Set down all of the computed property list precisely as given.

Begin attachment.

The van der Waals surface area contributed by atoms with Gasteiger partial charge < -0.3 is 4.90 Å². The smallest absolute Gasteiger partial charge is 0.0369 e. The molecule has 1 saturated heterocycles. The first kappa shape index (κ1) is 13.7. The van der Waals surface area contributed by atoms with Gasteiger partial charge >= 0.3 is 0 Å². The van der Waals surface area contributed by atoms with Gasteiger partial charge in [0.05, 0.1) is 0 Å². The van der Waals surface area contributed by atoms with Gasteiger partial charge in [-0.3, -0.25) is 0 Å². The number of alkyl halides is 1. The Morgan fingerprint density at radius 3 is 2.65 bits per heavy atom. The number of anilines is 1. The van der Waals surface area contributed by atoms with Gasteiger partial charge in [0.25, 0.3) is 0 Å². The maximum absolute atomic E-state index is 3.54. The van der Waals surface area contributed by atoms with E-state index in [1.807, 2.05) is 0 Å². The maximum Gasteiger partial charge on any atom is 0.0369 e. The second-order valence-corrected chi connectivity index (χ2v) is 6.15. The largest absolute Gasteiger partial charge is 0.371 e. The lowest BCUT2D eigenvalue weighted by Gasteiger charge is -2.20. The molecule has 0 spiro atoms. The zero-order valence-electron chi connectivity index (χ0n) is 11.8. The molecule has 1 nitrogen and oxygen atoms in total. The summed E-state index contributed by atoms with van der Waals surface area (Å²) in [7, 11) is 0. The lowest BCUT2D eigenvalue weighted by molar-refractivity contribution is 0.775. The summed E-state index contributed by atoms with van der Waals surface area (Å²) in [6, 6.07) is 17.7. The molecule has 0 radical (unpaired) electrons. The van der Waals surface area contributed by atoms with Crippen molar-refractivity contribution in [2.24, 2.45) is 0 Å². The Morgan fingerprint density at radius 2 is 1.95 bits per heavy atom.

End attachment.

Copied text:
The van der Waals surface area contributed by atoms with Gasteiger partial charge < -0.3 is 4.90 Å². The smallest absolute Gasteiger partial charge is 0.0369 e. The molecule has 1 saturated heterocycles. The first kappa shape index (κ1) is 13.7. The van der Waals surface area contributed by atoms with Gasteiger partial charge >= 0.3 is 0 Å². The van der Waals surface area contributed by atoms with Gasteiger partial charge in [0.05, 0.1) is 0 Å². The van der Waals surface area contributed by atoms with Gasteiger partial charge in [-0.3, -0.25) is 0 Å². The number of alkyl halides is 1. The Morgan fingerprint density at radius 3 is 2.65 bits per heavy atom. The number of anilines is 1. The van der Waals surface area contributed by atoms with Gasteiger partial charge in [0.25, 0.3) is 0 Å². The maximum absolute atomic E-state index is 3.54. The van der Waals surface area contributed by atoms with E-state index in [1.807, 2.05) is 0 Å². The maximum Gasteiger partial charge on any atom is 0.0369 e. The second-order valence-corrected chi connectivity index (χ2v) is 6.15. The largest absolute Gasteiger partial charge is 0.371 e. The lowest BCUT2D eigenvalue weighted by Gasteiger charge is -2.20. The molecule has 0 spiro atoms. The zero-order valence-electron chi connectivity index (χ0n) is 11.8. The molecule has 1 nitrogen and oxygen atoms in total. The summed E-state index contributed by atoms with van der Waals surface area (Å²) in [7, 11) is 0. The lowest BCUT2D eigenvalue weighted by molar-refractivity contribution is 0.775. The summed E-state index contributed by atoms with van der Waals surface area (Å²) in [6, 6.07) is 17.7. The molecule has 0 radical (unpaired) electrons. The van der Waals surface area contributed by atoms with Crippen molar-refractivity contribution in [2.24, 2.45) is 0 Å². The Morgan fingerprint density at radius 2 is 1.95 bits per heavy atom.